Do I need a passport or visa to enter?
You must have a valid passport and an onward/return ticket for tourist/business "visa free" stays of up to 90 days. Your passports must be valid for the entire time you are staying in Japan. U.S. citizens cannot work on a 90-day "visa free" entry. As a general rule, "visa free" entry status may not be changed to another visa status without departing and then re-entering Japan with the appropriate visa, such as a spouse, work, or study visa.
For more information about the Japanese visa waiver program for tourists, Japan's rules on work visas, special visas for taking depositions, and other visa issues, you should consult the Consular Section of the Embassy of Japan at 2520 Massachusetts Avenue NW, Washington, DC 20008, tel. (202) 238-6800, or the nearest Japanese consulate. Please visit the Japanese Embassy’s website for location details. The U.S. Embassy and U.S. consulates in Japan cannot assist in obtaining visas for Japan.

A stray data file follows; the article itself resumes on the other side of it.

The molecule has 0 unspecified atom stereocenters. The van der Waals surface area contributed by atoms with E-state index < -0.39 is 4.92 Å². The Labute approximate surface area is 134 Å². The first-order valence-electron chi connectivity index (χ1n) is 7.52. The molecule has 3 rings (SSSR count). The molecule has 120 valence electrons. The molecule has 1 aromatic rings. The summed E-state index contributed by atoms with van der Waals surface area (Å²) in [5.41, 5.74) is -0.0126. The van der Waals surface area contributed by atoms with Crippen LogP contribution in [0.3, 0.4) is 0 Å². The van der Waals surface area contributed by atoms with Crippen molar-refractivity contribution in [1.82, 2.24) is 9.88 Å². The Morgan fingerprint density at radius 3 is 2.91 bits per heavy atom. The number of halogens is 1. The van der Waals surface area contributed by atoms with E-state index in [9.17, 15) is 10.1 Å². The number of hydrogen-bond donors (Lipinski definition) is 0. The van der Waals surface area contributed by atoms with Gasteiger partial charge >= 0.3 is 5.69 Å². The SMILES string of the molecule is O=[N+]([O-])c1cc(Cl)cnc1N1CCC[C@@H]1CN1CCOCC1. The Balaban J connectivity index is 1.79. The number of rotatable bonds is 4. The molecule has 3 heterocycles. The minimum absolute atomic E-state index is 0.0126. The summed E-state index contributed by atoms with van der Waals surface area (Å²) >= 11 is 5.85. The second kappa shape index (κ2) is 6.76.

All foreign nationals entering Japan, with the exception of certain categories listed below, are required to provide fingerprint scans and to be photographed at the port of entry. This requirement is in addition to any existing visa or passport requirements. Foreign nationals exempt from this requirement include special permanent residents, persons under 16 years of age, holders of diplomatic or official visas, and persons invited by the head of a national administrative organization. U.S. citizen travelers on official business must have a diplomatic or official visa specifying the nature of travel as "As Diplomat," "As Official," or "In Transit" to be exempt from biometric collection. All other visa holders, including those with diplomatic and official visas stating "As Temporary Visitor," are subject to this requirement. Status of Forces Agreement (SOFA) personnel are exempt from biometrics entry requirements under SOFA Article IX.2.